After most Canadians vote for parties who promise climate action, they may wonder why Canada is by far the worst G-7 carbon-polluting country. While the U.S. and Japan are roughly at their 1990 emission levels, Canada’s are up 21 per cent. The EU is 25 per cent lower and Britain’s is down a remarkable 40 per cent.
To learn why Canada always breaks its climate promises I investigated the influence of Big Foreign Oil because the production of oil and gas is Canada’s greatest and fastest growing source of carbon pollution.
The report Posing as Canadian. How Big Foreign Oil Captures Canadian energy and climate policy was released Wednesday and explains why.
Governments levy carbon taxes to cut oil and gas consumption but let Big Oil grow their production and emissions almost scot free.
The Canadian Association of Petroleum Producers (CAPP) is Big Foreign Oil’s apex lobby group and based in Calgary. In 2019, CAPP charged that foreign-funded, anti-pipeline activists made “a concerted effort to shut down our industry.”
Two months later, Alberta Premier Jason Kenney set up a war room and public inquiry to investigate “the vast sums” of U.S. foundation money that allegedly flowed into Canadian environmental groups to landlock Alberta oil.
The public inquiry followed the money trail and found a pittance. Nevertheless, Alberta Energy Minister Sonya Savage called it a “real concern” when any group is “influencing political and regulatory change using foreign funding.”
Agreed. Why then did her government not direct the inquiry to examine the far greater sums of foreign oil money that massively intervene in energy and climate debates? Size matters. All big oil and gas corporations operating in Canada are fully or a majority foreign-owned, gaily wave the Maple Leaf flag and list their headquarters in Calgary.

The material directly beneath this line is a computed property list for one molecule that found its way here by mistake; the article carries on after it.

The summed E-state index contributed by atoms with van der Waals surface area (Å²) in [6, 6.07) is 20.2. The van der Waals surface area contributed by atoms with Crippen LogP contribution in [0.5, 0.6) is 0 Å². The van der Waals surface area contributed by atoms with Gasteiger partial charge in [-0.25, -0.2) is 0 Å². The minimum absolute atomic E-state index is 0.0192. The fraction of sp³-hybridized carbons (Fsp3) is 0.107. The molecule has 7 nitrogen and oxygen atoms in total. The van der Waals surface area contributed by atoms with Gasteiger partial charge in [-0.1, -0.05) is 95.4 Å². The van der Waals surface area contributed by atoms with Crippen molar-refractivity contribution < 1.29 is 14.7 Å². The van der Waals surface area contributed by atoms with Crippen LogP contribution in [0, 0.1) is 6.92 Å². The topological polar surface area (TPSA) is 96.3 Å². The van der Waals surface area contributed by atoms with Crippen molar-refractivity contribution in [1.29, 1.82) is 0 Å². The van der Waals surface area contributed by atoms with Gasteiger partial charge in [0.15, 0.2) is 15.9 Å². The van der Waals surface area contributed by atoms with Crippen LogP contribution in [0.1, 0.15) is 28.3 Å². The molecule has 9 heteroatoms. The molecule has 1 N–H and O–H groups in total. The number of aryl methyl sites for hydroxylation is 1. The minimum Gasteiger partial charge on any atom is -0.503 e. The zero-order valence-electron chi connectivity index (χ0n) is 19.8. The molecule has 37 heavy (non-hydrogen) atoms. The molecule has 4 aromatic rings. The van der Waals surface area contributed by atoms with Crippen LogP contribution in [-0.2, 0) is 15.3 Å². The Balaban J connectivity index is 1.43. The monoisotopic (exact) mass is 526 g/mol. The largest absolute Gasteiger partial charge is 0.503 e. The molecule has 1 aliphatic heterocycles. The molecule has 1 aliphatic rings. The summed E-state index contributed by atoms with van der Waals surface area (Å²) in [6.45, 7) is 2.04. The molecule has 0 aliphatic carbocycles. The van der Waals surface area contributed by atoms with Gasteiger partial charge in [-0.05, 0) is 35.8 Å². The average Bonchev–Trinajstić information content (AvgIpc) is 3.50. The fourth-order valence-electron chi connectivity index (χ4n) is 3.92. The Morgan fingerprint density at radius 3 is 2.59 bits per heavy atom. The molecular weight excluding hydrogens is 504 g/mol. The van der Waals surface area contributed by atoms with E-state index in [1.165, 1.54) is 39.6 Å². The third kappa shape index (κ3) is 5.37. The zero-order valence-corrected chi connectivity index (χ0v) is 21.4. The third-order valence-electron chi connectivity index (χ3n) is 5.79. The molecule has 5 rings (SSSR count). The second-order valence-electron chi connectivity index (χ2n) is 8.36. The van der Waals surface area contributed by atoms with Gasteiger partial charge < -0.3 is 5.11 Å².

Foreign-ownership, means foreign funded.
After allegations of Russian meddling in the 2016 U.S. presidential election, Ottawa prohibited such interference in Canadian federal elections, yet left a mile-wide loophole that CAPP drove a gas-guzzling Hummer through.
Canada forbade “foreign entities” including “corporations outside Canada” from election spending, but allowed foreign-owned corporations with headquarters in Canada to do so. Years ago, renowned philosopher George Grant wrote that setting up shop in Canada is the way foreign corporations “incarnate themselves as a [domestic] ruling class.”
Where does CAPP get funds to employ 36 full-time lobbyists, subsidize front groups like Canada’s Energy Citizens, that deceptively pose as citizen-based, and spend big on advertising? CAPP’s revenue is unavailable, but about 97 per cent of it must come from its foreign-owned corporate members because its membership fees are based on their oil production; 97 per cent of the oil produced by CAPP’s corporate board members comes from foreign-owned ones.
My investigation found that of the 48 corporations on CAPP’s 2020 board, 37 or 77 per cent were confirmed, or likely, fully or majority foreign-owned.
When Big Foreign Oil speaks, Ottawa listens. Boy does it listen. Federal government officials had 11,452 contacts with them between 2011 and 2018 and three meetings a week in the pandemic lockdown’s first year.
CAPP is the main obstacle to Canada cutting carbon pollution from the production of oil and gas. It tells governments to let them grow production but continue their huge subsidies because they are the bedrock of Canada’s economy. This is false. The industry directly employs fewer than 1 per cent of Canadian workers.
Momentum is growing in the U.S. to ban foreign-influenced corporations from election spending.
The report recommends that federal and provincial governments join U.S. moves to ban foreign-influenced corporations from election meddling. Foreign-influenced corporations are those with 5 per cent for a foreign government shareholder, 20 per cent for a nongovernment shareholder, and 50 per cent aggregate foreign ownership.
Largely because of Big Foreign Oil’s influence, the federal and Alberta governments have failed to rapidly wind down petroleum production, especially for export, while generously supporting oil workers in the transition.
Rather than worry about a trickle of foreign funding of environmentalists that never made up more than a tiny percentage of their revenue, Canada should ban election funding by CAPP and other powerful foreign-influenced corporate interests.
This op-ed was originally published in the Toronto Star.
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